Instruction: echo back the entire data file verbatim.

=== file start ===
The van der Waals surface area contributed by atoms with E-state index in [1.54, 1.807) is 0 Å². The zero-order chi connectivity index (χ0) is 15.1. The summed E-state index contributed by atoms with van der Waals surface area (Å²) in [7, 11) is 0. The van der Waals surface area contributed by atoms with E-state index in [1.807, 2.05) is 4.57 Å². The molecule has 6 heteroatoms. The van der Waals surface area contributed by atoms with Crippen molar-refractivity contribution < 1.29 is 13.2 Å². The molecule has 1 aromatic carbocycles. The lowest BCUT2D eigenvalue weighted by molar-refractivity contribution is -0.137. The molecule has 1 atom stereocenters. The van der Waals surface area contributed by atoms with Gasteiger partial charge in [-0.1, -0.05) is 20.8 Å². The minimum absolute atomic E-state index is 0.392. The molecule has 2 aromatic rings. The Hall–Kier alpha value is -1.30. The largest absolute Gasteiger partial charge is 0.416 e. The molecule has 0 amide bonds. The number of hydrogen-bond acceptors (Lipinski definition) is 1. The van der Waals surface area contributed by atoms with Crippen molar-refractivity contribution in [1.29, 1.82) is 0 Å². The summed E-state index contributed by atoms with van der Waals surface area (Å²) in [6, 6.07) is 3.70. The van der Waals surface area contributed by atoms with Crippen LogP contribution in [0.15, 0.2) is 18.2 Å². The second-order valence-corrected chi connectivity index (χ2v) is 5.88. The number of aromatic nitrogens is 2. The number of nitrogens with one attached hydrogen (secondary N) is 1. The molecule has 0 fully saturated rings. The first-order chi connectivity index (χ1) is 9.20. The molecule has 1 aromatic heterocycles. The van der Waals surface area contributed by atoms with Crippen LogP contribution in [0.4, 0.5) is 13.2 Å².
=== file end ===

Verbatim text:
The van der Waals surface area contributed by atoms with E-state index in [1.54, 1.807) is 0 Å². The zero-order chi connectivity index (χ0) is 15.1. The summed E-state index contributed by atoms with van der Waals surface area (Å²) in [7, 11) is 0. The van der Waals surface area contributed by atoms with E-state index in [1.807, 2.05) is 4.57 Å². The molecule has 6 heteroatoms. The van der Waals surface area contributed by atoms with Crippen molar-refractivity contribution < 1.29 is 13.2 Å². The molecule has 1 aromatic carbocycles. The lowest BCUT2D eigenvalue weighted by molar-refractivity contribution is -0.137. The molecule has 1 atom stereocenters. The van der Waals surface area contributed by atoms with Gasteiger partial charge in [-0.1, -0.05) is 20.8 Å². The minimum absolute atomic E-state index is 0.392. The molecule has 2 aromatic rings. The Hall–Kier alpha value is -1.30. The largest absolute Gasteiger partial charge is 0.416 e. The molecule has 0 amide bonds. The number of hydrogen-bond acceptors (Lipinski definition) is 1. The van der Waals surface area contributed by atoms with Crippen molar-refractivity contribution in [1.29, 1.82) is 0 Å². The summed E-state index contributed by atoms with van der Waals surface area (Å²) in [6, 6.07) is 3.70. The van der Waals surface area contributed by atoms with Crippen LogP contribution in [0.15, 0.2) is 18.2 Å². The second-order valence-corrected chi connectivity index (χ2v) is 5.88. The number of aromatic nitrogens is 2. The number of nitrogens with one attached hydrogen (secondary N) is 1. The molecule has 0 fully saturated rings. The first-order chi connectivity index (χ1) is 9.20. The molecule has 1 aromatic heterocycles. The van der Waals surface area contributed by atoms with Crippen LogP contribution in [0.4, 0.5) is 13.2 Å².